Open Day in Dongola: 1000 people visit the site

The archaeological site in Dongola (Sudan) drew around 1000 visitors during an Open Day organized by the Polish Centre of Mediterranean Archaeology, University of Warsaw (PCMA UW) mission working at the site.

Two archaeological projects are now underway at the site, both under the PCMA UW auspices. One involves archaeological fieldwork, funded by ERC Starting Grant awarded to dr Artur Obłuski, with a focus on the Funj period (15th–18th century). The other is an interdisciplinary project “ArcheoCDN. Archaeological Center of Scientific Excellence”, supported by the “Dialog” grant from the Polish Ministry of Science and Higher Education.

Within the latter project, Open Days have been held at the Dongola archaeological site, which draw growing crowds of local visitors, not just from the nearest village of Al-Ghaddar but also from more remote places, with around 1000 people taking part in the December event. Another Open Day is scheduled to take place during the winter fieldwork campaign of 2020.

“The Polish Centre of Mediterranean Archaeology, University of Warsaw, aims at building a centre of scientific excellence, understood as a modern research unit conducting comprehensive and multidisciplinary research. We want to promote a broad view of the studied region, going beyond exploring its past, so as to take into account the full potential of the place – both its cultural heritage and contemporary conditions. Part of the approach is also to share our research results, not only with specialists but also with a wide audience. We also want to engage the local community in joint activities” – says Dr. Artur Obłuski, acting director of the PCMA UW.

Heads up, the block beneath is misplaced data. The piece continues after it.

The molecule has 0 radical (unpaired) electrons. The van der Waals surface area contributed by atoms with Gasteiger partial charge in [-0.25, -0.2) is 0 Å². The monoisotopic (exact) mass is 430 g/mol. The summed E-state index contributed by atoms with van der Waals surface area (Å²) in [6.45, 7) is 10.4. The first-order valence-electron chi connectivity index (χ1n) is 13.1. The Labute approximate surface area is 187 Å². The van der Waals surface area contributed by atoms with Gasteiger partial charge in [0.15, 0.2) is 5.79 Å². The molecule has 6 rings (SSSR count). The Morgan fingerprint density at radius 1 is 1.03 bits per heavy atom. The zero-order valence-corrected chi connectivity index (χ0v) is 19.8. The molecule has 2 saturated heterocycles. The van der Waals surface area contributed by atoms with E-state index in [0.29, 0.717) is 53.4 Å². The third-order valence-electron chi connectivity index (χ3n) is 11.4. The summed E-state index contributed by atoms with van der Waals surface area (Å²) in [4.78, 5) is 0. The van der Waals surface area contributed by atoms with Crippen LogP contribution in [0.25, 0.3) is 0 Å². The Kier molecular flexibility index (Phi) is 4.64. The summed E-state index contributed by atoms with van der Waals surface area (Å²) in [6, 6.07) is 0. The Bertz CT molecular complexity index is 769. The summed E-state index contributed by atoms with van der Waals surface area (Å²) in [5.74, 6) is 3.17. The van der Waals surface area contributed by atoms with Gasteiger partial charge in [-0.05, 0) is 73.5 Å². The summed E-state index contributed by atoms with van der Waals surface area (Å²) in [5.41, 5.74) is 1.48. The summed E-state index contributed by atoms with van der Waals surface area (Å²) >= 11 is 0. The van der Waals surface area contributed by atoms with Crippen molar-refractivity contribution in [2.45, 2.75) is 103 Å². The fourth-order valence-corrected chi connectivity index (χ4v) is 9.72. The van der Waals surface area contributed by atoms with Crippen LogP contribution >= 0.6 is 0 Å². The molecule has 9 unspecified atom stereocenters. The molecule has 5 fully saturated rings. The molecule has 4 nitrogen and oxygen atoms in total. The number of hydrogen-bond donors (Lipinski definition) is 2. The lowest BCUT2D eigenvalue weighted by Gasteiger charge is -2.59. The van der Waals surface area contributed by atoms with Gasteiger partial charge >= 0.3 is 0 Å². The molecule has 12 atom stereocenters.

Sudan was chosen as the first field for implementing this strategy because the PCMA’s research in this country has a long tradition (it has been going on since 1964), and Nubiology is a research field in which Polish scientists have significant achievements, appreciated internationally.

Building a research team with the right competences was key to this task. Innovative research at the intersection of various research fields requires particularly careful selection of specialists. One of the team involved in the ArcheoCDN project is Dr. Peter Bille Larsen, a social anthropologist of international renown, experienced in research in many regions around the world – Latin America, Asia, and Africa. The aim of his project is to develop a strategy to effectively involve the local community in the protection of Sudan’s cultural heritage. At the same time he is assessing the local cultural potential, such as tourist attractions or handicraft production, which can be used in economic activities that would support the local community. Open days are one of the elements of this project.

Another leg of the project is coordinated by Tomomi Fushiya, a specialist associated with the University of Leiden, experienced in building cooperation with the local community in the field of cultural heritage protection.

In mid-January, PCMA scholars returned to Dongola to continue their work. This winter further parts of the ArcheoCDN project will be carried out: an archaeological survey in the Bayuda desert and geological surveys in the area between the III and IV cataracts on the Nile.